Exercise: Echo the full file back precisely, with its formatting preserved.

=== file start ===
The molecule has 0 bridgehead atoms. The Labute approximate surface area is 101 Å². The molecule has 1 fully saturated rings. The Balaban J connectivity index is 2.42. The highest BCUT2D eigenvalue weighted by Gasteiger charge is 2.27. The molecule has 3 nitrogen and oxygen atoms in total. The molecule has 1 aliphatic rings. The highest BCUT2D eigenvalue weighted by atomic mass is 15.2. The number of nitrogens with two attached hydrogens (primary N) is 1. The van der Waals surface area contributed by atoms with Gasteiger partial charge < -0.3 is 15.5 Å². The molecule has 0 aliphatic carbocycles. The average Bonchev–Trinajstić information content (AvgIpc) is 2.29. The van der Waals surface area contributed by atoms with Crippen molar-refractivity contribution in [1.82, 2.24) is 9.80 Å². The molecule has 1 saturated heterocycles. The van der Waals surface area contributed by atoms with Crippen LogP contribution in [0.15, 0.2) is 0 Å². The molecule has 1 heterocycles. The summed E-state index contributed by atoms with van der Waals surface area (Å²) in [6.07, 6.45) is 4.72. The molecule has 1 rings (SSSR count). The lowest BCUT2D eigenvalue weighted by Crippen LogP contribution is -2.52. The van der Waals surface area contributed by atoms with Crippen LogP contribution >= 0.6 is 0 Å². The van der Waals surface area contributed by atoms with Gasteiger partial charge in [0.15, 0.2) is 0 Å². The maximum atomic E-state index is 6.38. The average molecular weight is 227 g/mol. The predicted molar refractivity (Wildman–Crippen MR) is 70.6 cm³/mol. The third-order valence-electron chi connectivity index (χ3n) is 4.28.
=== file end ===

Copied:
The molecule has 0 bridgehead atoms. The Labute approximate surface area is 101 Å². The molecule has 1 fully saturated rings. The Balaban J connectivity index is 2.42. The highest BCUT2D eigenvalue weighted by Gasteiger charge is 2.27. The molecule has 3 nitrogen and oxygen atoms in total. The molecule has 1 aliphatic rings. The highest BCUT2D eigenvalue weighted by atomic mass is 15.2. The number of nitrogens with two attached hydrogens (primary N) is 1. The van der Waals surface area contributed by atoms with Gasteiger partial charge < -0.3 is 15.5 Å². The molecule has 0 aliphatic carbocycles. The average Bonchev–Trinajstić information content (AvgIpc) is 2.29. The van der Waals surface area contributed by atoms with Crippen molar-refractivity contribution in [1.82, 2.24) is 9.80 Å². The molecule has 1 saturated heterocycles. The van der Waals surface area contributed by atoms with Crippen LogP contribution in [0.15, 0.2) is 0 Å². The molecule has 1 heterocycles. The summed E-state index contributed by atoms with van der Waals surface area (Å²) in [6.07, 6.45) is 4.72. The molecule has 1 rings (SSSR count). The lowest BCUT2D eigenvalue weighted by Crippen LogP contribution is -2.52. The van der Waals surface area contributed by atoms with Crippen LogP contribution >= 0.6 is 0 Å². The van der Waals surface area contributed by atoms with Gasteiger partial charge in [0.15, 0.2) is 0 Å². The maximum atomic E-state index is 6.38. The average molecular weight is 227 g/mol. The predicted molar refractivity (Wildman–Crippen MR) is 70.6 cm³/mol. The third-order valence-electron chi connectivity index (χ3n) is 4.28.